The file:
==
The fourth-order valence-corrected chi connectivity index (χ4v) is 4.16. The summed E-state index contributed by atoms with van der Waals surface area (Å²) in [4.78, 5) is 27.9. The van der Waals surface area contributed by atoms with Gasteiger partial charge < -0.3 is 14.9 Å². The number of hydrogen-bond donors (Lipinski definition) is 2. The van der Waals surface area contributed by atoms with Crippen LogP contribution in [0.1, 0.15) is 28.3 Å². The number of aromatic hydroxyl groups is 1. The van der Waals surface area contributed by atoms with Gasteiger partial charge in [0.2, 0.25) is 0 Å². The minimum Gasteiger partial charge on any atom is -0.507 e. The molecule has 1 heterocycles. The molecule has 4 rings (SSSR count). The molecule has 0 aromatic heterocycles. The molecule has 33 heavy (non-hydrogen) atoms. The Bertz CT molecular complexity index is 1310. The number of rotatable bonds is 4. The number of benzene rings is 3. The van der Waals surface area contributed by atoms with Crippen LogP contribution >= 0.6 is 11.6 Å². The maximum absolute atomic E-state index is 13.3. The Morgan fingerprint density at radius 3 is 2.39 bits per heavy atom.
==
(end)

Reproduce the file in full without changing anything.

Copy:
The fourth-order valence-corrected chi connectivity index (χ4v) is 4.16. The summed E-state index contributed by atoms with van der Waals surface area (Å²) in [4.78, 5) is 27.9. The van der Waals surface area contributed by atoms with Gasteiger partial charge < -0.3 is 14.9 Å². The number of hydrogen-bond donors (Lipinski definition) is 2. The van der Waals surface area contributed by atoms with Crippen LogP contribution in [0.1, 0.15) is 28.3 Å². The number of aromatic hydroxyl groups is 1. The van der Waals surface area contributed by atoms with Gasteiger partial charge in [0.2, 0.25) is 0 Å². The minimum Gasteiger partial charge on any atom is -0.507 e. The molecule has 1 heterocycles. The molecule has 4 rings (SSSR count). The molecule has 0 aromatic heterocycles. The molecule has 33 heavy (non-hydrogen) atoms. The Bertz CT molecular complexity index is 1310. The number of rotatable bonds is 4. The number of benzene rings is 3. The van der Waals surface area contributed by atoms with Crippen LogP contribution >= 0.6 is 11.6 Å². The maximum absolute atomic E-state index is 13.3. The Morgan fingerprint density at radius 3 is 2.39 bits per heavy atom.